Q: I had my Dutch Warmblood mare for more than 23 years, and I know that was a gift. Last spring—the year she turned 27—she couldn’t get up for the first time. I took her to the local university veterinary clinic for a full examination. They checked everything and could find no medical reason for the problem. My mare didn’t lie down for the three days she was there, so they couldn’t see what happened when she tried to get up.

Several weeks later, in July, she was down again. We barely managed to get her up. She had obviously hurt herself, and I knew I would have to euthanatize her the next time it happened. She went down five days later. Evidently, her back legs just gave way while she was eating her hay in the morning. 

When I got to the stable she was on her chest with her back legs stretched out to the side. She couldn’t or wouldn’t pull them up to her body. She was so frustrated that she couldn’t get up—or was in such pain—that she was stamping her front feet. Then she lay down and was quiet while I stroked her head. The veterinarian came, and everything else went peacefully.

My mare had had a tendon injury in her right front leg diagnosed the December before. In spring we were very slowly beginning work at a trot after weeks of hand-walking and then riding at a walk. I don’t know if that had an influence. She was also being treated for that injury at the university clinic, so they knew about it.

I know that this is not uncommon in old horses. And I am sure the veterinarians would have told me if there was anything else that could have been done. We tried nutraceuticals and put rubber mats in her stall so her feet wouldn’t slip. I would like to have a medical explanation for why this happens. Can you help? Kathleen O’Day; Rotkreuz, Switzerland

A: You are right: This is a common and sad ending for many older horses. It sounds like you and your veterinarian did a great job of maximizing the quality of life for your mare, while assuring that she did not suffer in the end.

I suspect that no one could explain why this happened because there are so many possible reasons for this chain of events. It is generally very expensive to figure out exactly why a horse has gone down and can’t get up, and the process required to get the necessary answers can put the horse through some discomfort.

What’s more, even if a cause is found, chances are good that we won’t be able to treat it effectively. In many horses, the inability to rise is the result of pain and weakness in multiple areas of the body that culminate in a final crisis.

Common reasons for older horses having trouble getting up and down include the following:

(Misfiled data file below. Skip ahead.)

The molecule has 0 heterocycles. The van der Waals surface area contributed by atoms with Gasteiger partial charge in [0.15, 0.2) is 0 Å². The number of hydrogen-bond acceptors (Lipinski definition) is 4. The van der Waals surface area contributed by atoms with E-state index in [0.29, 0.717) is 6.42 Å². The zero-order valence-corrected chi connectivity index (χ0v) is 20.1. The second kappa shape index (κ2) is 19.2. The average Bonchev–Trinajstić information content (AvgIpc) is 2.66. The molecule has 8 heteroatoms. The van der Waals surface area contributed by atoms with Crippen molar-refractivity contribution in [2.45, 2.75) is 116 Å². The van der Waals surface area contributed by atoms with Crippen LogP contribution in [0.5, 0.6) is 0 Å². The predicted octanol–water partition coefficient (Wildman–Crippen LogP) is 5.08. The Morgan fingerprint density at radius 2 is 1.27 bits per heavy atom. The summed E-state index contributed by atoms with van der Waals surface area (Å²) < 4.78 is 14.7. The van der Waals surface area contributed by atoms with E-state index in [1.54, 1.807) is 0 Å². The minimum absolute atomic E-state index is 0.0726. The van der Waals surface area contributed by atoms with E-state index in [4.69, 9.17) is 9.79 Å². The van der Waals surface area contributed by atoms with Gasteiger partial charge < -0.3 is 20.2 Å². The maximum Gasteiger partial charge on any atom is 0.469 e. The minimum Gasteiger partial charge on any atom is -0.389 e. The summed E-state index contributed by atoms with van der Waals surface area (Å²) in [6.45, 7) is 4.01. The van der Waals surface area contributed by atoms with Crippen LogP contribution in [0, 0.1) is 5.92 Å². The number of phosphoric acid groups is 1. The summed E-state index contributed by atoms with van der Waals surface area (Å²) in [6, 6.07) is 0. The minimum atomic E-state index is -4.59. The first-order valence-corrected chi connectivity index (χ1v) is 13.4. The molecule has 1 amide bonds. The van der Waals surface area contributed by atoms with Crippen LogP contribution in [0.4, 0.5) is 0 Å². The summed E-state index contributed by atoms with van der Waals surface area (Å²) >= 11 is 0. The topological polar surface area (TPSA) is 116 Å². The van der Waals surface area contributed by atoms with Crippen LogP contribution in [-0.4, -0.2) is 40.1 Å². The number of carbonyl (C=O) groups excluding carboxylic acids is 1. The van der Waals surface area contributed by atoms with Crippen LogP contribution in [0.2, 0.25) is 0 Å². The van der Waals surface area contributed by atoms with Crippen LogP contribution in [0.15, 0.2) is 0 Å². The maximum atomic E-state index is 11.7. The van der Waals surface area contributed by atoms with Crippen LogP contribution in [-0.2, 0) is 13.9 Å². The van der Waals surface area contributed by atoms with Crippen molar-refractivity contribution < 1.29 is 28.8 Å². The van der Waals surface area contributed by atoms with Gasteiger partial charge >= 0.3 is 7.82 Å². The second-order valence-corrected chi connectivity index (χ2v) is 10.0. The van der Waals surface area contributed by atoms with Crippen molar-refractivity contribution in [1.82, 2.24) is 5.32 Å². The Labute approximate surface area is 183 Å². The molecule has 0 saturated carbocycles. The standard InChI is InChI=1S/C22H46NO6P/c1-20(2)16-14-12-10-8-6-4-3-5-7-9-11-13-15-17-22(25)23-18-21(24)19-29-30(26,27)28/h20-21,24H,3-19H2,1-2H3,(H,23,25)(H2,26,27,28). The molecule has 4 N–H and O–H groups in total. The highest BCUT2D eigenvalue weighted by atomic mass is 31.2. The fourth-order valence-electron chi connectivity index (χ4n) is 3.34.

• Arthritis. It is easy to understand how pain and decreased range of motion in aging joints can make getting up and down hard. Arthritis and general degeneration in the neck can also cause problems because the horse needs to move his neck well, both for getting up and down.
  • Neurologic problems. Severe ossification and other significant changes in the spinal and neck vertebrae can begin to crowd the spinal cord, sometimes causing the horse to lose proprioception, which is the awareness of the position of his body. Typically, loss of proprioception affects the hind end more than the front. This causes a decrease in coordination, which can be profound. In addition, the coordination necessary to rise can be dependent on the position of the neck, and the complex movements required become more challenging if neural communication is interrupted by vertebral impingement or other problems during the attempt.
  • Chronic pain and muscle wasting. Aches and pains, particularly those affecting the back and pelvis, cause the horse to move less and in ways that compensate, sometimes leading to loss of muscle mass from disuse.

A wide variety of other medical issues can also contribute to general weakness and wasting in old horses, but it sounds like you and your veterinarian were very diligent. I assume your mare had good dental care, along with blood work to look for signs of infection or cancer, as well as problems like kidney or liver disease and equine Cushing’s syndrome.

You and your veterinarian did all the right things for your mare. You identified the problems you could, gave her supportive care with good nutrition and joint supplements, and provided a safe environment with good footing and protection from the elements. Keeping our old horses happy and well is rewarding—I know you will cherish the memories of your mare’s happy golden years.

Melinda Freckleton, DVM
Firestar Veterinary Services, LLC
Catlett, Virginia